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Beef daube

Beef daube
(Christina House / For The Times)

There are many comforting stews in this world, but my favorite, the one I go back to over and over again, is the Provençal wine and meat stew called daube. Daube (pronounced “dobe”), is earthier and more robust than its ... Read more

Total time: 5 ½ hours, over three days | Serves 6
  • 3 pounds stewing beef, preferably equal portions of bottom round and either chuck, shoulder blade, short rib meat or shank
  • 3 onions, divided
  • 4 cloves
  • 1 pound carrots, thinly sliced, divided
  • 2 bouquets garnis, each consisting of 2 bay leaves, several sprigs of fresh thyme, and a couple of parsley sprigs, divided
  • 2 strips of dried orange peel, divided
  • 1/2 teaspoon freshly grated nutmeg
  • 4 crushed juniper berries
  • 1 bottle dark, tannic red wine, such as Côtes du Rhone
  • 1 tablespoon red wine vinegar or sherry vinegar
  • 3 to 4 tablespoons olive oil, divided
  • 2 to 4 large garlic cloves (to taste), minced or put through a press
  • Salt and freshly ground pepper
  • 1 tablespoon flour
  • 2 tablespoons tomato paste
  • Noodles, rice, polenta or potatoes for serving

Step 1Cut the meat into 2- or 3-inch pieces and place in a non-reactive bowl.

Step 2Cut one of the onions in half and stick 2 cloves in each half. Cut one of the remaining onions in half lengthwise, then thinly slice crosswise. Peel and slice half the carrots. Add to the bowl with the meat, along with 1 bouquet garni, 1 strip of orange peel, the nutmeg, juniper berries, wine, and vinegar, and toss together. Cover tightly. Refrigerate for 8 to 24 hours, stirring the mixture two or three times.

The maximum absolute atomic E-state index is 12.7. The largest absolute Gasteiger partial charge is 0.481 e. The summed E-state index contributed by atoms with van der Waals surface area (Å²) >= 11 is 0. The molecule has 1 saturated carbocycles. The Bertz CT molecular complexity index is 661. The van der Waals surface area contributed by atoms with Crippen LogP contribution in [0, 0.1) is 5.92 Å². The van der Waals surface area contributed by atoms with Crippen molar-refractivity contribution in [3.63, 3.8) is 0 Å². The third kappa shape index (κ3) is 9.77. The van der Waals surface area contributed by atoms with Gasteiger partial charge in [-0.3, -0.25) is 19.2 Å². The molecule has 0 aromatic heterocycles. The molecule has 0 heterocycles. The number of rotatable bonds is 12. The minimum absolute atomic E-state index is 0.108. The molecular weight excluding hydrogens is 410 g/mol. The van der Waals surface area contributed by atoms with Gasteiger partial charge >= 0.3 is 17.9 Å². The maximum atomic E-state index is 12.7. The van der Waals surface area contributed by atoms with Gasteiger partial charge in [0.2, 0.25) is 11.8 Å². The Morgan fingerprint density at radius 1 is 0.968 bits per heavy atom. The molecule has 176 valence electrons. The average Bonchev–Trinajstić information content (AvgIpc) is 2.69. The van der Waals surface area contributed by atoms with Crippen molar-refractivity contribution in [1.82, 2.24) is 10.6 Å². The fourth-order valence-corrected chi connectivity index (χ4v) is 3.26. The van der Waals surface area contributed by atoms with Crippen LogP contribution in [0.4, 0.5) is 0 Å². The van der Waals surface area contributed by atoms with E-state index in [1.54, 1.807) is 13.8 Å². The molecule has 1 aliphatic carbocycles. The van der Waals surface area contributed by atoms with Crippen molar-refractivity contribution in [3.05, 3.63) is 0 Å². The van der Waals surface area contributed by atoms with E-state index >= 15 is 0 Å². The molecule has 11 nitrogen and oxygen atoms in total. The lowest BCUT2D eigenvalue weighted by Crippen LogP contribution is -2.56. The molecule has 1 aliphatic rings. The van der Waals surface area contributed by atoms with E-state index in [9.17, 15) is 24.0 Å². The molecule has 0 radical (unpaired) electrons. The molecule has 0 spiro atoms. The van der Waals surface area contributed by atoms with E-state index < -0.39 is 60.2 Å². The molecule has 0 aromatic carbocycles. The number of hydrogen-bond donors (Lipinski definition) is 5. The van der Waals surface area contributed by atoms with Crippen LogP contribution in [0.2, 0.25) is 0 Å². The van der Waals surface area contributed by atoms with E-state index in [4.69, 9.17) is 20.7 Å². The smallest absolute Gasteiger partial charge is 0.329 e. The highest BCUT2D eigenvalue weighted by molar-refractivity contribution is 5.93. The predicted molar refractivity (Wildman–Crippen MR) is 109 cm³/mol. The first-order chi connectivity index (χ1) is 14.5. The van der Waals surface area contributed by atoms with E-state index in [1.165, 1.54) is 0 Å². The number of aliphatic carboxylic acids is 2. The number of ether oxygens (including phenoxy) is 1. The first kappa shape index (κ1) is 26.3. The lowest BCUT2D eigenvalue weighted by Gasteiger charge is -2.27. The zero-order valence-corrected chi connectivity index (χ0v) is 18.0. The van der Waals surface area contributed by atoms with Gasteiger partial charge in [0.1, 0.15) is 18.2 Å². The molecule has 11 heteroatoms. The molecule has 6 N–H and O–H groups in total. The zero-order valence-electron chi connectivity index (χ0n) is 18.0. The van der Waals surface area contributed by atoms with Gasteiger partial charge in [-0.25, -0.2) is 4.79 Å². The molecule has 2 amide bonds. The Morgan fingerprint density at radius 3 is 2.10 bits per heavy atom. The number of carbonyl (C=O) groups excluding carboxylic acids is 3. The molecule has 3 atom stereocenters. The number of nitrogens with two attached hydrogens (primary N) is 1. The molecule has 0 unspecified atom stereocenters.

Step 3Slice the remaining onion and carrots. Place a colander over a large bowl and drain the meat and vegetables into the colander. Remove the pieces of meat, blot thoroughly dry with paper towels, and set aside. Discard the bouquet garni and the orange peel.

Step 4In a large, heavy skillet, heat one tablespoon of the olive oil. Add the meat to the pan in batches and brown slowly on all sides, adding more olive oil if necessary, taking 8 to 10 minutes for each batch. Do not crowd the pan. Transfer to a large, heavy casserole and immediately sprinkle over 1 teaspoon salt and several grinds of pepper, or to taste. Pour off the fat from the pan.

Step 5Return the pan to medium heat, and add 2 tablespoons olive oil and the sliced onion that was not included in the marinade. Cook, stirring and scraping the bottom of the pan to deglaze, until the onion softens, about 5 minutes, then add the sliced onion and carrots from the marinade. Reduce the heat to medium-low and cook the onions and carrots together slowly, stirring often, until lightly colored, about 10 minutes. Add the garlic and stir until fragrant, 30 seconds to 1 minute, then add the flour and cook, stirring for a few minutes. Transfer the mixture to the casserole.

Step 6Remove the skillet from the burner and place the casserole with the meat and vegetables over medium heat. Add the marinade, tomato paste, and the remaining bouquet garni and orange peel. Bring slowly to a gentle simmer, skimming off any foam. Add salt to taste (at least 1 teaspoon), reduce the heat to very low, cover and simmer for 3 hours, stirring occasionally. Add the remaining carrots, cover and simmer until the meat is fork-tender, another 30 minutes to an hour. Taste and season with salt and pepper. Refrigerate overnight.

Step 7Skim any visible fat off the top of the daube. Bring slowly to a simmer. Simmer for 30 minutes to an hour. Taste, adjust seasonings, and serve with pasta, rice, polenta or potatoes.

Note: Once you’ve made the daube, it will keep for at least 5 days in the refrigerator and freezes well for a few months.


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